social stratification

social stratification

Theoretical Perspective of Stratification

The history of human societies reveal that social stratification receives powerful institutional support. However, challenges to the status quo continue to arise. As tradition weaken, institutional arrangements are challenged. People also begin to call into question cultural “truths” when the political consequences of these “truths” are unmasked. For example, Filipino women have long been deprived of opportunity by traditional notions of a woman’s place. Even today, women are subjected to a caste-like system in which they are expected to perform traditional tasks out of altruism and duty, while men are financially rewarded for their efforts.

Theoretical Analysis of Stratification

Social institutions play a major part in maintaining social stratification. But why do such pattern exists? Sociologists offer two major answers:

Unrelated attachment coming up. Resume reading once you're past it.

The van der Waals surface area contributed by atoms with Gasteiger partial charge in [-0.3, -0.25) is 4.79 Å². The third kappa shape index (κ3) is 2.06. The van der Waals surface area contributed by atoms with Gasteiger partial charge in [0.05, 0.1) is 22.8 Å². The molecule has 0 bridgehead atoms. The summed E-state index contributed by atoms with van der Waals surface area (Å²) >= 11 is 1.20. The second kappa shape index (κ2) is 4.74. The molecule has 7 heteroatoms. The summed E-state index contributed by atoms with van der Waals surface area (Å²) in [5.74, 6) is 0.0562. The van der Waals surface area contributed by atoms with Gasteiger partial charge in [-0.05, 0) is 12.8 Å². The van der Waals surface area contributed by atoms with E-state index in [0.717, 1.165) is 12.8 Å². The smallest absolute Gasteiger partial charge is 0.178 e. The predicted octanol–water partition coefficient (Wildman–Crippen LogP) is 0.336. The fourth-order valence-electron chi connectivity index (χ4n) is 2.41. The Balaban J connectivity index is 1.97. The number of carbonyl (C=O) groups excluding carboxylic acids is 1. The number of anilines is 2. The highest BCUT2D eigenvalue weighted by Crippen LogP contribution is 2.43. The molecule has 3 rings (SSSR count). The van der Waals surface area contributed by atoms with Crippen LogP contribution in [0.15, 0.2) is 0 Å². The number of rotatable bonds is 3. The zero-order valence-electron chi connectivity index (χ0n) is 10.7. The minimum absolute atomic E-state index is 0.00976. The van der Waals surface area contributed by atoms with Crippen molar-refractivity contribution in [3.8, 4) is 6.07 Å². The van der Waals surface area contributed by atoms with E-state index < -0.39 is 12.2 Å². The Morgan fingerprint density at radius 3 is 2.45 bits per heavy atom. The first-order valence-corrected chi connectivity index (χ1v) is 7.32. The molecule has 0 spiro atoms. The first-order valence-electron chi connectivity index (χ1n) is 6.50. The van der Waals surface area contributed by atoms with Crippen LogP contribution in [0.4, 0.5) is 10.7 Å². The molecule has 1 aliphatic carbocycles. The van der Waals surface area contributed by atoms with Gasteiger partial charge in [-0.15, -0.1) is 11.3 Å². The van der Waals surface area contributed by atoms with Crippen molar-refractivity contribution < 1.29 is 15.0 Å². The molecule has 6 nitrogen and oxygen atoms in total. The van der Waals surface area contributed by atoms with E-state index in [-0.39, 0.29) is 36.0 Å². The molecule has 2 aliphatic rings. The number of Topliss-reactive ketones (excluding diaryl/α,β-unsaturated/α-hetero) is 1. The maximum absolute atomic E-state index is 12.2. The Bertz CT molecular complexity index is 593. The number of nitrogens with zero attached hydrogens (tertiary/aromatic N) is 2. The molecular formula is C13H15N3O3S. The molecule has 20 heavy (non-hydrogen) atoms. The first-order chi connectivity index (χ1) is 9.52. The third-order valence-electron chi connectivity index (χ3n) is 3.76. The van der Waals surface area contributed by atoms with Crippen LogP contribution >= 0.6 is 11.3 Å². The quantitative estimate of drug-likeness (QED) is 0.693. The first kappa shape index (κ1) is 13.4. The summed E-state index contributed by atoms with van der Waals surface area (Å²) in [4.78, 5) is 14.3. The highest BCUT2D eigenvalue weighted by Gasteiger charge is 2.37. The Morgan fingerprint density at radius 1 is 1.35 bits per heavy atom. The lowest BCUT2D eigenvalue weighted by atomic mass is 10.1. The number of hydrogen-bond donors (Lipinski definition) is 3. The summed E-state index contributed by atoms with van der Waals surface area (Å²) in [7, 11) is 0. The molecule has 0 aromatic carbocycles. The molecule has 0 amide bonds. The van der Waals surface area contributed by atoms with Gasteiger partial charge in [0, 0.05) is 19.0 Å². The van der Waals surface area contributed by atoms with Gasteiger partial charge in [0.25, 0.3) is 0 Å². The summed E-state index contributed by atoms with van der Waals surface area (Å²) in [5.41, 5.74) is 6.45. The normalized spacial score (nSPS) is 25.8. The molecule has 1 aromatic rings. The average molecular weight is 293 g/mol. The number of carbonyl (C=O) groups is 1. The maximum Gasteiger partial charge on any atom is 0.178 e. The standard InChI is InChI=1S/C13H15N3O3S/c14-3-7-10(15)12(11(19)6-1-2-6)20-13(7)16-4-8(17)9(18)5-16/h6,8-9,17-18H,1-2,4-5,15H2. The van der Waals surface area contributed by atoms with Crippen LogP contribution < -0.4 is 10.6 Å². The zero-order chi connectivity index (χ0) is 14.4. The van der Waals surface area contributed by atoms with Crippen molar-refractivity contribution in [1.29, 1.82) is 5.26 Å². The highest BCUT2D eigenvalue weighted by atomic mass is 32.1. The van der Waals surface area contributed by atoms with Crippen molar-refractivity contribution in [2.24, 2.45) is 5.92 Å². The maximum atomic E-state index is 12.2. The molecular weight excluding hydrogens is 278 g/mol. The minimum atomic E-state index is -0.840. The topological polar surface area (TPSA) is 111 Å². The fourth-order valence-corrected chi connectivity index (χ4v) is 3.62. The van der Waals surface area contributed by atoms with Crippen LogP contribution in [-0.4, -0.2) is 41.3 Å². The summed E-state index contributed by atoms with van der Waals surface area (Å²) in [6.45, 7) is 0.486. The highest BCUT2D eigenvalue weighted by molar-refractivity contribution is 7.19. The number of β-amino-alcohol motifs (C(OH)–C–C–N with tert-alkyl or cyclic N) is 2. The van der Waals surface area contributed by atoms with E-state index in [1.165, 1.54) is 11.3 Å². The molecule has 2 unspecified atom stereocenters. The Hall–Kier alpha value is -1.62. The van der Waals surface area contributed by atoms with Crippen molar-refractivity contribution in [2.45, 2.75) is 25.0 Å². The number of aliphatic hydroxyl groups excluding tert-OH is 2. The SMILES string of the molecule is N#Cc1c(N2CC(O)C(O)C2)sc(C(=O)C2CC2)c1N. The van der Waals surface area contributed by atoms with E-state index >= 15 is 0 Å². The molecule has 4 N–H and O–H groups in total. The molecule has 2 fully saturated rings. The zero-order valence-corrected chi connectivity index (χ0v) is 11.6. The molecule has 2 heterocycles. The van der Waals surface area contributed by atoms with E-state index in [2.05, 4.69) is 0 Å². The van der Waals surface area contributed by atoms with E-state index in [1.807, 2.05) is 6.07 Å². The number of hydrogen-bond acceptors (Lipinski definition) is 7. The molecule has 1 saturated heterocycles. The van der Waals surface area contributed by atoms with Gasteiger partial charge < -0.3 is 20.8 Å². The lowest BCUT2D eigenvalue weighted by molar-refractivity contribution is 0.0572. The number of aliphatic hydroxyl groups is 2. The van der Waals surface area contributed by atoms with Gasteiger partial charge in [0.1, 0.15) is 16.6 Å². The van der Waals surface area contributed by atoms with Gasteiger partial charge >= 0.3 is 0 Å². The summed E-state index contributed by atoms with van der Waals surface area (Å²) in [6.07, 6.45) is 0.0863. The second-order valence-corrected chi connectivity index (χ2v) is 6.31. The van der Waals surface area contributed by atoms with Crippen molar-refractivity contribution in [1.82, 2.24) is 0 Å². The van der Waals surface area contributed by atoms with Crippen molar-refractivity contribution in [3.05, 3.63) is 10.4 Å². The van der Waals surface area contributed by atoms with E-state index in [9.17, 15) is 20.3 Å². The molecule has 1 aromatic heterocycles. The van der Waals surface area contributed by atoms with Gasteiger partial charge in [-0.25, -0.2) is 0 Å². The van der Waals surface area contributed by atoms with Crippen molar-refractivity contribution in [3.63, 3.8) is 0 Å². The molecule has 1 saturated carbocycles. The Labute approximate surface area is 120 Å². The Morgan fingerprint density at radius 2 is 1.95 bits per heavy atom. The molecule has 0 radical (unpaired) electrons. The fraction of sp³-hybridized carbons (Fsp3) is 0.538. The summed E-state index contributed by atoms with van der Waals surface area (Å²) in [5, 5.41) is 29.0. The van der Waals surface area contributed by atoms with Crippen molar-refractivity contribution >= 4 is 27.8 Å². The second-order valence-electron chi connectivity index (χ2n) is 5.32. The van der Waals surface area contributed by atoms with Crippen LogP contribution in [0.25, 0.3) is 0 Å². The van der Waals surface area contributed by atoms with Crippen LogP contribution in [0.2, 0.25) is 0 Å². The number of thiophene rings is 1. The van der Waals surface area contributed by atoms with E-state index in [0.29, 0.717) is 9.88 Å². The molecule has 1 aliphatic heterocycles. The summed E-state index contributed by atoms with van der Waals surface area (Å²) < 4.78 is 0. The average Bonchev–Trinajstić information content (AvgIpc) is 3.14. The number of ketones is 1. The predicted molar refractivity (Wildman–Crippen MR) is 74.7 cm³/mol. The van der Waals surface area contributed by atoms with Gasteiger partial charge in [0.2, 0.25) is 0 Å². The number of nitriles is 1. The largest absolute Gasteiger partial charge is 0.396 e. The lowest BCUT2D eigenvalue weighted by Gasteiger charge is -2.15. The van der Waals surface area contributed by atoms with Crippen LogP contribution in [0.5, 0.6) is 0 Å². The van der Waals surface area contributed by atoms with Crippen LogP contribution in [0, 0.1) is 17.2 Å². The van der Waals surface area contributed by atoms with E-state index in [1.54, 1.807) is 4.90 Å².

1. The Structural-Functional Analysis- or Structural Functionalism, views society as a system of functional and interconnected units that work together as a whole to produce a state of stability and order. (It’s like a cause-effect phenomena or an ecological relationship called Mutualism in which whatever a certain individual in a particular community or in a society does, the outcome/result to a certain person could either be beneficial or detrimental. Like for example, in this classroom we can be considered as a society. Ms. JUSI grouped us in a set of teams. Each team are required to complete a task, one member doesn’t want to help you resulting for all of you to fail. That’s how Structural-Functional Analysis- or Structural Functionalism work as well.) Because of their interconnectedness, the individual units of society can affect each other. If one of the functional unit is weakened, the structural-functional view anticipates a possible effect upon the entire society. (Another example is an organism’s body system, the workings of society to a living organism comprised of various...

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